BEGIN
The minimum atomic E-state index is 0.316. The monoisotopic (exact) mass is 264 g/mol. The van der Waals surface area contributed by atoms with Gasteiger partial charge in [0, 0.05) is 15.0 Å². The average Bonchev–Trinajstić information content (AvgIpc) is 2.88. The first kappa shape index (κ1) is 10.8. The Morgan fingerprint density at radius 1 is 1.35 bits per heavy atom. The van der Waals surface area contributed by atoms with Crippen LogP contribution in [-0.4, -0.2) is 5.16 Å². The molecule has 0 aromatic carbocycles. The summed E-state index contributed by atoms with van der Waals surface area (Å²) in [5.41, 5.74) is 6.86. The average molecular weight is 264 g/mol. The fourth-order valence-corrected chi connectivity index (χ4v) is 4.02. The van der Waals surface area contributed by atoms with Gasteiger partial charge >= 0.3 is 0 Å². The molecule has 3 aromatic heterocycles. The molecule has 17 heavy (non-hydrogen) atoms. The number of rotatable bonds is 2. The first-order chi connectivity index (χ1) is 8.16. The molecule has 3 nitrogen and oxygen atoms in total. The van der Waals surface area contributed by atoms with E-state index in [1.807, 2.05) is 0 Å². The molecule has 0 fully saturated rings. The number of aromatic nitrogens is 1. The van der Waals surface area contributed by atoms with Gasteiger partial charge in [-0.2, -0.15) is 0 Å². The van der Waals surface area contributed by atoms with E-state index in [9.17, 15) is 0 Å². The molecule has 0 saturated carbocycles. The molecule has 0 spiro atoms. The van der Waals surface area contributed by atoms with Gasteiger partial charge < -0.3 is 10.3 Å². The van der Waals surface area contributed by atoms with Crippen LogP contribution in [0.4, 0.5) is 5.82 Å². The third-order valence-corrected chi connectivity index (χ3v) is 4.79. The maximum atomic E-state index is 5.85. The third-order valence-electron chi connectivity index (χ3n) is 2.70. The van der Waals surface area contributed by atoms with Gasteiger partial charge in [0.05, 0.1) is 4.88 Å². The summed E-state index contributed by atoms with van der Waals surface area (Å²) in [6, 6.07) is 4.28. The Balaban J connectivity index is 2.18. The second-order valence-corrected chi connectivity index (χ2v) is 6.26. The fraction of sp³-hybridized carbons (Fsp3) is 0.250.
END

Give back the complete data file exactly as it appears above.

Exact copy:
The minimum atomic E-state index is 0.316. The monoisotopic (exact) mass is 264 g/mol. The van der Waals surface area contributed by atoms with Gasteiger partial charge in [0, 0.05) is 15.0 Å². The average Bonchev–Trinajstić information content (AvgIpc) is 2.88. The first kappa shape index (κ1) is 10.8. The Morgan fingerprint density at radius 1 is 1.35 bits per heavy atom. The van der Waals surface area contributed by atoms with Crippen LogP contribution in [-0.4, -0.2) is 5.16 Å². The molecule has 0 aromatic carbocycles. The summed E-state index contributed by atoms with van der Waals surface area (Å²) in [5.41, 5.74) is 6.86. The average molecular weight is 264 g/mol. The fourth-order valence-corrected chi connectivity index (χ4v) is 4.02. The van der Waals surface area contributed by atoms with Gasteiger partial charge >= 0.3 is 0 Å². The molecule has 3 aromatic heterocycles. The molecule has 17 heavy (non-hydrogen) atoms. The number of rotatable bonds is 2. The first-order chi connectivity index (χ1) is 8.16. The molecule has 3 nitrogen and oxygen atoms in total. The van der Waals surface area contributed by atoms with E-state index in [1.807, 2.05) is 0 Å². The molecule has 0 fully saturated rings. The number of aromatic nitrogens is 1. The van der Waals surface area contributed by atoms with Gasteiger partial charge in [-0.2, -0.15) is 0 Å². The van der Waals surface area contributed by atoms with E-state index in [9.17, 15) is 0 Å². The molecule has 0 saturated carbocycles. The molecule has 0 spiro atoms. The van der Waals surface area contributed by atoms with Gasteiger partial charge < -0.3 is 10.3 Å². The van der Waals surface area contributed by atoms with Crippen LogP contribution in [0.4, 0.5) is 5.82 Å². The third-order valence-corrected chi connectivity index (χ3v) is 4.79. The maximum atomic E-state index is 5.85. The third-order valence-electron chi connectivity index (χ3n) is 2.70. The van der Waals surface area contributed by atoms with Gasteiger partial charge in [0.05, 0.1) is 4.88 Å². The summed E-state index contributed by atoms with van der Waals surface area (Å²) in [6, 6.07) is 4.28. The Balaban J connectivity index is 2.18. The second-order valence-corrected chi connectivity index (χ2v) is 6.26. The fraction of sp³-hybridized carbons (Fsp3) is 0.250.